Originally Posted by bobstcyr
I think that the term "best" is causing some issues. It is clear from the test description it is being used to describe the most frequent listener preference from a particular listener group. Does that mean that the top speaker choice will be the best sounding to every listener in every listening situation with every system? Of course not and I didn't hear anyone make that claim. It is still interesting and I believe useful to see what the results are from such a test.
I have been reading this thread and feel that this response starts to address my reaction to this test. Arguments about "best" are, according to this test, being selected by a group deemed by the testers as having good ability to hear. Nowhere did it say they had any ability to judge the sound quality of a speaker. What hs been their experience as listeners? What is their baseline of good sound?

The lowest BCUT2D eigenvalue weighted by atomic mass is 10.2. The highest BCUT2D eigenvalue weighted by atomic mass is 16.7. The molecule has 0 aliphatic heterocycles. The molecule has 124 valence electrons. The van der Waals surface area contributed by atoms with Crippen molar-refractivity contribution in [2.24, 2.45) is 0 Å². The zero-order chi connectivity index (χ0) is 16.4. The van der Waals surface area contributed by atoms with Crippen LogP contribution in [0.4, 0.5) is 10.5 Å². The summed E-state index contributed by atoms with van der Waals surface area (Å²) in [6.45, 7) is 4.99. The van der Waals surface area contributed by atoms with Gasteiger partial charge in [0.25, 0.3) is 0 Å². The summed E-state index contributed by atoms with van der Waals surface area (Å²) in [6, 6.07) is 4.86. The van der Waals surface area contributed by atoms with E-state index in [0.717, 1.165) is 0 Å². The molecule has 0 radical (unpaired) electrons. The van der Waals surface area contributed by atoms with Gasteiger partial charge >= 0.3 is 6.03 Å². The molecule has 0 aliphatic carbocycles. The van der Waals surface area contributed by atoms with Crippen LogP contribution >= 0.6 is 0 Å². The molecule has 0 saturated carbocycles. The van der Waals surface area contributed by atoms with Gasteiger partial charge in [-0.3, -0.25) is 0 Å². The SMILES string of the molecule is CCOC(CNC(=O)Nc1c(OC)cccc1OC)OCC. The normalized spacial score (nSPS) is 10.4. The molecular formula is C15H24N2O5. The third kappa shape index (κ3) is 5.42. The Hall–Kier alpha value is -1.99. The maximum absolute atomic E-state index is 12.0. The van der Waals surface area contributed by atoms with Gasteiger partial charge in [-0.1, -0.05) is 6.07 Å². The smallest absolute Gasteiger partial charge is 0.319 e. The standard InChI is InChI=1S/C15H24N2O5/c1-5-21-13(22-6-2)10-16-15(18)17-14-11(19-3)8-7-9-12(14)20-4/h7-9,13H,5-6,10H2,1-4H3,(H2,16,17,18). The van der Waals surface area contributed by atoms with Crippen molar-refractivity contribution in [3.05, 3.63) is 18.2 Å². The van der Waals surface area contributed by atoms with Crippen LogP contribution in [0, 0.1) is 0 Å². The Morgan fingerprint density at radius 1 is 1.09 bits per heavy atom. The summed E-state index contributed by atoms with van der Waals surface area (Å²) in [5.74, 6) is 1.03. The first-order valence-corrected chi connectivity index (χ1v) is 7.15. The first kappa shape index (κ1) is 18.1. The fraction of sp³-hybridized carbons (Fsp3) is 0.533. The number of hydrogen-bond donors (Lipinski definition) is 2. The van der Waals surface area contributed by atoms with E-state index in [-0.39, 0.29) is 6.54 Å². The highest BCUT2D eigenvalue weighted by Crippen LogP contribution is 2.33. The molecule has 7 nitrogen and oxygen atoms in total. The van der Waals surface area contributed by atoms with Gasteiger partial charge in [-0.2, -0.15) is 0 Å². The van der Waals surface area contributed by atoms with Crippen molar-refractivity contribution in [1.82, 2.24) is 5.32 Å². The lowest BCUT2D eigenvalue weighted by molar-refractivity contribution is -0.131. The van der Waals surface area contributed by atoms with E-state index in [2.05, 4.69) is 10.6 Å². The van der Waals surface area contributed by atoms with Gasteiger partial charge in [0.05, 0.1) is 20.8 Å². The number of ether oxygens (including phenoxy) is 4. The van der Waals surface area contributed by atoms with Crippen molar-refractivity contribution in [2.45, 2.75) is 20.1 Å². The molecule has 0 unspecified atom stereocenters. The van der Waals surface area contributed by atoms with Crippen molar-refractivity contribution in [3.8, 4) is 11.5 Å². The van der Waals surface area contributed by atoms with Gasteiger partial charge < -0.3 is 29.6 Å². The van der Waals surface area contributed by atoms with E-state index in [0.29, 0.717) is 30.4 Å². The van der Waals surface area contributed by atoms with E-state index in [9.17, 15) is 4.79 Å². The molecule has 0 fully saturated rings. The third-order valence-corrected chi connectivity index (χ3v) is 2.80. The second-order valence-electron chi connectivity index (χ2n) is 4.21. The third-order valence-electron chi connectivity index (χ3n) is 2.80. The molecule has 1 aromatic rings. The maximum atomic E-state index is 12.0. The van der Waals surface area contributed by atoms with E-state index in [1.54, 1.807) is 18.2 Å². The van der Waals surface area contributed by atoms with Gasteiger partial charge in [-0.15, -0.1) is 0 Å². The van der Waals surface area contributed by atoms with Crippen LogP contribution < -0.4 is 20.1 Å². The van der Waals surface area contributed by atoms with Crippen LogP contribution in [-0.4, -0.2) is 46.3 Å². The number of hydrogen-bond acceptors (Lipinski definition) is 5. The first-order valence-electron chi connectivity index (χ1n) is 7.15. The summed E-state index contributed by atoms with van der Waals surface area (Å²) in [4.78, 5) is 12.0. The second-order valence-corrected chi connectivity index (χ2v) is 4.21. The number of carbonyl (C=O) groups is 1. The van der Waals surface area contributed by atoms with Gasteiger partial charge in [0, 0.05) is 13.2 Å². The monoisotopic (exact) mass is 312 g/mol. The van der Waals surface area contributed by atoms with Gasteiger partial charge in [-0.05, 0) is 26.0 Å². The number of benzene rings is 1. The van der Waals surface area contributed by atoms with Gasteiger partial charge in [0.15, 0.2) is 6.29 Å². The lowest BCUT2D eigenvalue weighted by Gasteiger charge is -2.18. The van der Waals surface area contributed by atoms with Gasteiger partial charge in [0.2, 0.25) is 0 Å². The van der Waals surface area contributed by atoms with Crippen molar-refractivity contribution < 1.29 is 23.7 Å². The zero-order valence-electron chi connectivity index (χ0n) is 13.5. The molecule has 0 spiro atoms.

I am just a old hobbyist who sees lots of shades of gray when discussions like this start up. Without incuding all speakers (my Aerial's were among those not mentioned but they might have been included, I just don't know) and without knowing anything about how the ears of those listening compare to how my ears listen, I find this study interesting but would question any "absolute" conclusion drawn from it. Although I can see how it would be used for marketing purposes...
That said, I still want to know how it all turns out!